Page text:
Go global for best investments in 2018

By MarketsFOXBusiness

Market outlook: Should investors put new money to work in equities?

Janney chief investment strategist Mark Luschini on the outlook for stocks.

With the U.S stock market constantly setting new records, and the current bull market soon entering its ninth year, investors and economists alike are starting to wonder: When will there be a correction?

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This concern was addressed in Wells Fargo Investment Institute’s 2018 outlook, and while the bank doesn’t expect a recession anytime soon, for investors seeking the biggest returns, they may have to look overseas.

“We favor international stocks over U.S. stocks, driven by better earnings momentum internationally,” Wells Fargo said.

In both international developed and emerging markets, the earnings rebound from the global financial crisis began later than it did in the U.S. and will probably end later, according to Wells Fargo. The bank anticipates a pickup in international economic growth, though at a pace still below the global average since 1980, noting that headwinds from debt levels are subsiding while confidence is increasing.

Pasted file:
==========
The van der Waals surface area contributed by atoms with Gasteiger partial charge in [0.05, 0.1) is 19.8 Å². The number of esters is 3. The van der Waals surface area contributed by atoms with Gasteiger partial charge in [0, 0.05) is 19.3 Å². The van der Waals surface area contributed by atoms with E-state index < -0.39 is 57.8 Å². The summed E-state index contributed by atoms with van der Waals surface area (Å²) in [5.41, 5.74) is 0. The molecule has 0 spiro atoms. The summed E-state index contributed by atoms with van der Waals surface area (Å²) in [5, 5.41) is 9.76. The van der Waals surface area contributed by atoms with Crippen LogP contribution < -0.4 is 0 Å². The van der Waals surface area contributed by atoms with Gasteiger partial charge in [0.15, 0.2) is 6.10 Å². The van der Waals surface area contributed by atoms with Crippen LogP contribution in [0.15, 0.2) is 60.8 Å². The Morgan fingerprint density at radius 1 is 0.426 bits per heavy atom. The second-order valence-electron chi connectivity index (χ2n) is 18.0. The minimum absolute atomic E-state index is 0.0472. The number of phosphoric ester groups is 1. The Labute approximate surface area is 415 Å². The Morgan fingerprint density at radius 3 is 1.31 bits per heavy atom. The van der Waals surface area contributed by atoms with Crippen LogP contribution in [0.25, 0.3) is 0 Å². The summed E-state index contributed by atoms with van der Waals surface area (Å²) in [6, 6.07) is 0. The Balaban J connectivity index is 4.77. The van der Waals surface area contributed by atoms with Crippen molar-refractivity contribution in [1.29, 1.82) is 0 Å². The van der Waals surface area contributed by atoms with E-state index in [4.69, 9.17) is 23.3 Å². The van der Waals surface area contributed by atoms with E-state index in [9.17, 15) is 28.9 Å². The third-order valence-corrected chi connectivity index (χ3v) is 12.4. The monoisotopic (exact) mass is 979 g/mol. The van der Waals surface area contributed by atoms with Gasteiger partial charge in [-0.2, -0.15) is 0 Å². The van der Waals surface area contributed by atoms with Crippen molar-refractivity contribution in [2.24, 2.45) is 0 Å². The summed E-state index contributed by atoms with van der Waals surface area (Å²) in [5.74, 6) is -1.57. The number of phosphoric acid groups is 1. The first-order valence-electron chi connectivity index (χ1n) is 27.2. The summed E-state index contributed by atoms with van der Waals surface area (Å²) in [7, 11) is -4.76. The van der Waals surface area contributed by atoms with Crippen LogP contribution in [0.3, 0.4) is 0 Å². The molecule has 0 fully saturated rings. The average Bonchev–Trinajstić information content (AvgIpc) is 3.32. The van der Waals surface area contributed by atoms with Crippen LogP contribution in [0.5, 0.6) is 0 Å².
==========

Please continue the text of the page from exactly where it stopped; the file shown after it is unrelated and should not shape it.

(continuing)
Also, overseas, business and consumer confidence levels continue to improve, and international central banks are likely to remain more accommodative than the Fed.

Sean Lynch, co-head of global equity strategy and senior vice president at Wells Fargo’s Investment Institute, told FOX Business that “financials and consumer discretion are sectors in the emerging markets that will be key drivers to higher performance in 2018,” noting that domestic consumer demand in many emerging market countries is likely to improve throughout 2018.

He added that technology has done very well this year and that Wells Fargo expects tech to maintain its gains, but not at the same magnitude of increases as they had in 2017.

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When it comes to geography, for 2018 Wells Fargo prefers emerging markets in Asia over Latin America.

While they are positive about overseas growth, Wells Fargo’s market analysts cautioned that their outlook could be threatened if China were to materially decrease its economic stimulus.